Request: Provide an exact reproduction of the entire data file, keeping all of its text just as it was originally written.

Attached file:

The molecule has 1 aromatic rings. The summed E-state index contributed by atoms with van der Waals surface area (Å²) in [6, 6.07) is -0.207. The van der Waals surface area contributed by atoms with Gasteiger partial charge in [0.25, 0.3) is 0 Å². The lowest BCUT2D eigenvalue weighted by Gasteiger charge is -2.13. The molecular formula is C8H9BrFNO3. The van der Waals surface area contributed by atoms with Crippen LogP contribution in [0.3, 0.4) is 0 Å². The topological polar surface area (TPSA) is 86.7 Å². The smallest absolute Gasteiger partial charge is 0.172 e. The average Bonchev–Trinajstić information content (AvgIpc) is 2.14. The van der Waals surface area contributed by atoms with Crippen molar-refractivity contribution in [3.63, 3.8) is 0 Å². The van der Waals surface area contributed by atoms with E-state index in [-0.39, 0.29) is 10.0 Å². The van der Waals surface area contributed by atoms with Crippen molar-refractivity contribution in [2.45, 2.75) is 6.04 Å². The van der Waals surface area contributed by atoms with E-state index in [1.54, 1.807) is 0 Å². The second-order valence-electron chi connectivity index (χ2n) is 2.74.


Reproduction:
The molecule has 1 aromatic rings. The summed E-state index contributed by atoms with van der Waals surface area (Å²) in [6, 6.07) is -0.207. The van der Waals surface area contributed by atoms with Gasteiger partial charge in [0.25, 0.3) is 0 Å². The lowest BCUT2D eigenvalue weighted by Gasteiger charge is -2.13. The molecular formula is C8H9BrFNO3. The van der Waals surface area contributed by atoms with Crippen LogP contribution in [0.3, 0.4) is 0 Å². The topological polar surface area (TPSA) is 86.7 Å². The smallest absolute Gasteiger partial charge is 0.172 e. The average Bonchev–Trinajstić information content (AvgIpc) is 2.14. The van der Waals surface area contributed by atoms with Crippen molar-refractivity contribution in [3.63, 3.8) is 0 Å². The van der Waals surface area contributed by atoms with E-state index in [-0.39, 0.29) is 10.0 Å². The van der Waals surface area contributed by atoms with Crippen molar-refractivity contribution in [2.45, 2.75) is 6.04 Å². The van der Waals surface area contributed by atoms with E-state index in [1.54, 1.807) is 0 Å². The second-order valence-electron chi connectivity index (χ2n) is 2.74.